Avoid or Embrace?
Oh no. Another call from the school. Jacob isn’t feeling well… for the fourth day in a row.
I knew what was going on. We’d been in California only a few weeks, and he had enjoyed my attention and the comforts of being at home during his strep throat episode. Now that he was back at school, his first grade teacher kept sending him to the office with a stomachache right before lunch. His dad picked him up, took him out for a bite to eat, and entertained the young lad at the church office for the rest of the day.
Now, I’m not heartless. I do sympathize when someone is truly ill. But I knew Jacob was past his strep throat illness. The antibiotics were finished and he needed to get back into the school routine. I knew what was going on, so I told his teacher to not give in.
“Please see if he can stay through lunch. If he’s still not feeling well, we’ll come and get him. I think he’s just cocooning.”
Sure enough, it did the trick.
We all are guilty of avoiding what we don’t want to do. I’ve watched students sharpen pencils, rearrange their papers, straighten their chairs, get a drink… anything to keep from having to start writing a paper. I would tell them not to worry about the beginning. Just jump right in and start writing. We’d figure out the introduction later.
It’s easy to dodge an unwelcome task or a person you want to steer clear of. Ignore it. Claim it isn’t important. Avoid speaking to people by moving to another part of the room. Walk away.
It’s okay to avoid people. Jesus did with the Pharisees (See John 4:1-3). He would meet them on His terms, not theirs. He even traveled through Samaria where He was sure they wouldn’t follow.
My husband advised me to do this whenever someone caught me off guard at work. When they said they needed to speak with me right then. He told me to always have some place to be and politely excuse myself. Make an appointment at a later time with them. Don’t let them have the advantage of it being on their terms, especially when you suspected they had an agenda. And if possible, have them tell you what they want to talk about. Be wary of anyone who won’t give a general idea what the meeting is all about. Those were times when I wished I had Jesus’ insight into their purpose.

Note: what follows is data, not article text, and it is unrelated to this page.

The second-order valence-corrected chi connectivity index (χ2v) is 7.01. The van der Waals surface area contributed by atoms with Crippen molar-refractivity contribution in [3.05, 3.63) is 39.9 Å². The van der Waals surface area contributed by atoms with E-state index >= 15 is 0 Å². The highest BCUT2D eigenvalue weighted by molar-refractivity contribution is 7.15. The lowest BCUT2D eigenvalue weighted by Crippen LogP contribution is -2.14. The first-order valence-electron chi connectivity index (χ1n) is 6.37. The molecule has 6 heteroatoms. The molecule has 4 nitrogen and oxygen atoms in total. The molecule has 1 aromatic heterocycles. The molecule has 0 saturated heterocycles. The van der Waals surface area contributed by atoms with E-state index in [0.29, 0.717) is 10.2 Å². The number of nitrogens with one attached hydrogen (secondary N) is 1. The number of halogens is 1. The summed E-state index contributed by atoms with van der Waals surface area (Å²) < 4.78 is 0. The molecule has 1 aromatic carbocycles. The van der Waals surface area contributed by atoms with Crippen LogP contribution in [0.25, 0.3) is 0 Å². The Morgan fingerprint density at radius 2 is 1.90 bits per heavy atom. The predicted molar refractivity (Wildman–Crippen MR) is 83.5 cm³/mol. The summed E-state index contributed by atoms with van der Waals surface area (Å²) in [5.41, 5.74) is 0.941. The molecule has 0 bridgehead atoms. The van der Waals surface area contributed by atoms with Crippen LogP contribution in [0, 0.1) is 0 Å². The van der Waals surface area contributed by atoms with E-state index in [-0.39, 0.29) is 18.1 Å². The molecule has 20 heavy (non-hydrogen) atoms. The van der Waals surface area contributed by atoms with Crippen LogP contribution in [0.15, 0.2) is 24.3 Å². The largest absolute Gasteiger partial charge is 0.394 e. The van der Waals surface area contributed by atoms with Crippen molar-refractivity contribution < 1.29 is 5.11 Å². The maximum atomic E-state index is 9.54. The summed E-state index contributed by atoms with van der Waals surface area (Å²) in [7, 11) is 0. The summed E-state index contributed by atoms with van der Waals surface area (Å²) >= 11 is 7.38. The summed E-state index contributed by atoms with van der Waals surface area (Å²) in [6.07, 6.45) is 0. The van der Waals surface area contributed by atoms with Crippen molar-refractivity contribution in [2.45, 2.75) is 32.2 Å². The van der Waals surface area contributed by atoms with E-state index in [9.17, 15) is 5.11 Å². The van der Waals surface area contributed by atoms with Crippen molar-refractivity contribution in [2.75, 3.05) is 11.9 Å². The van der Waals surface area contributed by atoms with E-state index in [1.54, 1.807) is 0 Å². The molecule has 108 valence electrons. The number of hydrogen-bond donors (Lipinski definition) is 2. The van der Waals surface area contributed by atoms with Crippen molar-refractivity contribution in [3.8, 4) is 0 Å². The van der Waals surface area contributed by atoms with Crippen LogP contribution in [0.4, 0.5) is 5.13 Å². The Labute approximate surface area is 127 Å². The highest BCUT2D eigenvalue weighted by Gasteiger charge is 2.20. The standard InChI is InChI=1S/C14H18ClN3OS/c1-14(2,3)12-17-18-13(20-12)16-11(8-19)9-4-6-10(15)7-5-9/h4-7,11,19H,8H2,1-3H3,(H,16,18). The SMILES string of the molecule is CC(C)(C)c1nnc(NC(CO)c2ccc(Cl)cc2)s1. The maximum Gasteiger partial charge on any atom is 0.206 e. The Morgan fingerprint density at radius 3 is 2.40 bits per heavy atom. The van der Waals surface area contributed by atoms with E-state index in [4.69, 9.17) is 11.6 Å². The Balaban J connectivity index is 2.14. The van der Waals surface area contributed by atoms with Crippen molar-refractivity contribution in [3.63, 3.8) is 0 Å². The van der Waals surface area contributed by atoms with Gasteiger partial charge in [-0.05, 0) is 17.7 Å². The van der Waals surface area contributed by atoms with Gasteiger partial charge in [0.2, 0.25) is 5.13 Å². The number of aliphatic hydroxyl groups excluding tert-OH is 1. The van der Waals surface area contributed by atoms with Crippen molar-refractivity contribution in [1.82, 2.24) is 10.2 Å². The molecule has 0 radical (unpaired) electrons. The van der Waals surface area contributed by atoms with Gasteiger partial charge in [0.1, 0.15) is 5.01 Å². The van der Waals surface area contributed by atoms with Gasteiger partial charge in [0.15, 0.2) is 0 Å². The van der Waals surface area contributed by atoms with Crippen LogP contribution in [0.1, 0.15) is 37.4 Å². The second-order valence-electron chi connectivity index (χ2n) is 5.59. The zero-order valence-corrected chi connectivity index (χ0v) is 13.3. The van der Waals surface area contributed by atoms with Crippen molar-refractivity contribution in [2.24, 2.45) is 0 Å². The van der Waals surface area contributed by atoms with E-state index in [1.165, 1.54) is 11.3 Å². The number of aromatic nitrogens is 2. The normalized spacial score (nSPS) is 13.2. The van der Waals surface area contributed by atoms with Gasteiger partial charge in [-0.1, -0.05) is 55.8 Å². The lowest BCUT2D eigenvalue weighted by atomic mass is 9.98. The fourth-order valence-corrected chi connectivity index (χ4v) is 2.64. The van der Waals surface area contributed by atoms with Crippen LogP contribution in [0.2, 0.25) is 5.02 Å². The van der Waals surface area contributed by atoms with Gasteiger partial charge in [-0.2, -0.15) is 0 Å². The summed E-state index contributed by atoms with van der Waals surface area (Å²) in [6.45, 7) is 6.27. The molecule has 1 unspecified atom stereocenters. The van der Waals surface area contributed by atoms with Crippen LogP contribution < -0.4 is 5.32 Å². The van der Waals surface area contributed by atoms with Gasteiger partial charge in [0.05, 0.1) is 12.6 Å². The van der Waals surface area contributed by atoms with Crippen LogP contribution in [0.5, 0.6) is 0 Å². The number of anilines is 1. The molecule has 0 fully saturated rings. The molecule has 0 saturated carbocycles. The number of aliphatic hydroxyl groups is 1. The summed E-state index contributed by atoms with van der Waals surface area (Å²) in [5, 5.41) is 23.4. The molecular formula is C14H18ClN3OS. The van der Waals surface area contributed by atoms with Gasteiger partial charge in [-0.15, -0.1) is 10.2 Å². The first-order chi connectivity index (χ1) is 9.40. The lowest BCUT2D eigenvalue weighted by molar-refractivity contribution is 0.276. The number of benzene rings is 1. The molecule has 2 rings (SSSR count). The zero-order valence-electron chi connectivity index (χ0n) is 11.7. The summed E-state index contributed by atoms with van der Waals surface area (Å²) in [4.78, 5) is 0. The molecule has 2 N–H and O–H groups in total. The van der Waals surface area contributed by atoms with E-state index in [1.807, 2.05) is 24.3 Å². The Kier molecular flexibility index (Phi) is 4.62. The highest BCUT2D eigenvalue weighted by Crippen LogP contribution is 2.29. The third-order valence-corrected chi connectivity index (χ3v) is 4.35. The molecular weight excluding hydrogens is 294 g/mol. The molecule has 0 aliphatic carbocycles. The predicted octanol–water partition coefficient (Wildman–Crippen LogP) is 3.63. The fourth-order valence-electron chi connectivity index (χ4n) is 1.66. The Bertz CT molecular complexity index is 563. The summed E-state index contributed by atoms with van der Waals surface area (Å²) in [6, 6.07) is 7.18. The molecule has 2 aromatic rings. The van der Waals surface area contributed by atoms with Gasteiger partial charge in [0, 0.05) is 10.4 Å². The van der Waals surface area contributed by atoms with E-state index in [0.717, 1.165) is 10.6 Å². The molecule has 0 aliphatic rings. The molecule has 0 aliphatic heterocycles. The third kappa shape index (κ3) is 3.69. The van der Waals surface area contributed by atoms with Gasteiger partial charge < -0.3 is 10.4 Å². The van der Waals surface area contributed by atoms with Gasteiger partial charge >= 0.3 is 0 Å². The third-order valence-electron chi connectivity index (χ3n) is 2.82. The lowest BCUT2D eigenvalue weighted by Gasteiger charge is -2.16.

On the other hand, it’s not so easy to avoid our family or our friends. We care about them and love them. But we insist we have other things to do. We just don’t want to have “that” conversation. We’re tired and want to be left alone in our own thoughts. It’s just not a convenient time.
Whether it’s friend or foe, when I want to avoid someone or something, I can hear myself humming to myself, “Rock of Ages, cleft for me, let me hide myself in Thee.” Like the psalmist, I cry out: "You are my hiding place!" (Psalm 32:7) Take me away from this. I’m tired. I’m not interested. I don’t care right now. I want You to take the lead… take care of this… take it away.
Those are times I’m acting like the old hymn, “I Am Jesus’ Little Lamb.” Isn’t that a wonderful picture? On His shoulders, not a care in the world. “For my Shepherd gently guides me, knows my needs and well provides me.” Wouldn’t it be great having that perspective on life… all the time… every day?
But that’s not reality. There are times I need to pull myself together and remember six-year-old Chris. I was his Vacation Bible School teacher the very first month at our first church. I didn’t know him well, but I could tell he was a handful.
I sweetly talked about all of us being Jesus’ little lambs that He takes care of. Chris blurted out, “I’m Jesus’ little bull!” Of course that threw the whole group into chaotic laughter, especially when he started mooing.
But young Chris had a point. Sometimes we’re not sure just where to start, but we need to seize the chance when it’s right before us. Jump right in the middle of it… a conversation… a witnessing opportunity (I’m not very good at that)… a ministry that needs my help and my gifts.
You know, farmers and gardeners break up the earth, the clods, the sod, getting ready for planting. But they don’t keep plowing all summer long, admiring the beautiful soil all ready for the seeds. The season doesn’t stand still. At some point it’s time to plant, grow, tend, and then harvest.
I can’t stand around basking in the comfort of knowing my Savior is watching over me… taking care of me. After all, He goes with me into those tasks that greet me each morning… those I welcome and those I’d rather avoid.
But whatever point in ministry, whatever time of my life, whatever I have to offer… there is no avoiding the love, peace, and joy my Lord showers down on me.
After all, why would I ever want to do that?
Leaving my guilt at the cross,